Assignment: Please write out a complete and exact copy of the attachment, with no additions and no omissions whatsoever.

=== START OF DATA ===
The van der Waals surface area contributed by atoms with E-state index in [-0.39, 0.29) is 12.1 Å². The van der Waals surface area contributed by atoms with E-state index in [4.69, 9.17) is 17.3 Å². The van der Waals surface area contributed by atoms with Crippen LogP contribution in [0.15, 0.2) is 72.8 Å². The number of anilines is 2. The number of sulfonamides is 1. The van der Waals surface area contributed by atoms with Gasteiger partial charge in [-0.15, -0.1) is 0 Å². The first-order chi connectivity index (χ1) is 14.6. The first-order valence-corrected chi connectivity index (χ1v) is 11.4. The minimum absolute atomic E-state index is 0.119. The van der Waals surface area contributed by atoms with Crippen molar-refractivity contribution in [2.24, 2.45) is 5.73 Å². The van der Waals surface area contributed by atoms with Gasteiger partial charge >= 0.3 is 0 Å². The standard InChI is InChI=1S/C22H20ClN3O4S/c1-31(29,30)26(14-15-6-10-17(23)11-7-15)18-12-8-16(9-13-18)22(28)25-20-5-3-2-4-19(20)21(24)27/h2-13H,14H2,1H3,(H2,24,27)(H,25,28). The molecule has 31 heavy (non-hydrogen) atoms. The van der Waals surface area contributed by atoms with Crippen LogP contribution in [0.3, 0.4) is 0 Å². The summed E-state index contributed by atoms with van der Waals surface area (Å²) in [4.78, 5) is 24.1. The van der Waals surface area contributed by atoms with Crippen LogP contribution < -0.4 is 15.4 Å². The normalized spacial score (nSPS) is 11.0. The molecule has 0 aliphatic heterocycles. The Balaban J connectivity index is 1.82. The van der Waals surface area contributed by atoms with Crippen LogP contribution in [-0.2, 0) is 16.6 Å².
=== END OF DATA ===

The van der Waals surface area contributed by atoms with E-state index in [-0.39, 0.29) is 12.1 Å². The van der Waals surface area contributed by atoms with E-state index in [4.69, 9.17) is 17.3 Å². The van der Waals surface area contributed by atoms with Crippen LogP contribution in [0.15, 0.2) is 72.8 Å². The number of anilines is 2. The number of sulfonamides is 1. The van der Waals surface area contributed by atoms with Gasteiger partial charge in [-0.15, -0.1) is 0 Å². The first-order chi connectivity index (χ1) is 14.6. The first-order valence-corrected chi connectivity index (χ1v) is 11.4. The minimum absolute atomic E-state index is 0.119. The van der Waals surface area contributed by atoms with Crippen molar-refractivity contribution in [2.24, 2.45) is 5.73 Å². The van der Waals surface area contributed by atoms with Gasteiger partial charge >= 0.3 is 0 Å². The standard InChI is InChI=1S/C22H20ClN3O4S/c1-31(29,30)26(14-15-6-10-17(23)11-7-15)18-12-8-16(9-13-18)22(28)25-20-5-3-2-4-19(20)21(24)27/h2-13H,14H2,1H3,(H2,24,27)(H,25,28). The molecule has 31 heavy (non-hydrogen) atoms. The van der Waals surface area contributed by atoms with Crippen LogP contribution in [0.3, 0.4) is 0 Å². The summed E-state index contributed by atoms with van der Waals surface area (Å²) in [4.78, 5) is 24.1. The van der Waals surface area contributed by atoms with Crippen LogP contribution < -0.4 is 15.4 Å². The normalized spacial score (nSPS) is 11.0. The molecule has 0 aliphatic heterocycles. The Balaban J connectivity index is 1.82. The van der Waals surface area contributed by atoms with Crippen LogP contribution in [-0.2, 0) is 16.6 Å².